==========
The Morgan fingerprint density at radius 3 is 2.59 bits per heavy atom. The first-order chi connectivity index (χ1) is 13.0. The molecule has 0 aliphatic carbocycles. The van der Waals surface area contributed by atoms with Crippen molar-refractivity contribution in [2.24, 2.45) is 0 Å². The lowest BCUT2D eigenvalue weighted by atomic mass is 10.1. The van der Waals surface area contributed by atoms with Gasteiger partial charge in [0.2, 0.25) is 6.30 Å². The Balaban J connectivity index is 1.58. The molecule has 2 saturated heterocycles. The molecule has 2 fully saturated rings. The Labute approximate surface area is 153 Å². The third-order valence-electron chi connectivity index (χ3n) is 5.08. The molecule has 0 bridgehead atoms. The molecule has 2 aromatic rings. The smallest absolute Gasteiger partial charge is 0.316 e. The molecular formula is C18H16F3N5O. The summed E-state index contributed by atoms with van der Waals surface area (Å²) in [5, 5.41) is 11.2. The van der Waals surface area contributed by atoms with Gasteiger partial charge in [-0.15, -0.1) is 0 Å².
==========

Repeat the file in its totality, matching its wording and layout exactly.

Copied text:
The Morgan fingerprint density at radius 3 is 2.59 bits per heavy atom. The first-order chi connectivity index (χ1) is 13.0. The molecule has 0 aliphatic carbocycles. The van der Waals surface area contributed by atoms with Crippen molar-refractivity contribution in [2.24, 2.45) is 0 Å². The lowest BCUT2D eigenvalue weighted by atomic mass is 10.1. The van der Waals surface area contributed by atoms with Gasteiger partial charge in [0.2, 0.25) is 6.30 Å². The Balaban J connectivity index is 1.58. The molecule has 2 saturated heterocycles. The molecule has 2 fully saturated rings. The Labute approximate surface area is 153 Å². The third-order valence-electron chi connectivity index (χ3n) is 5.08. The molecule has 0 bridgehead atoms. The molecule has 2 aromatic rings. The smallest absolute Gasteiger partial charge is 0.316 e. The molecular formula is C18H16F3N5O. The summed E-state index contributed by atoms with van der Waals surface area (Å²) in [5, 5.41) is 11.2. The van der Waals surface area contributed by atoms with Gasteiger partial charge in [-0.15, -0.1) is 0 Å².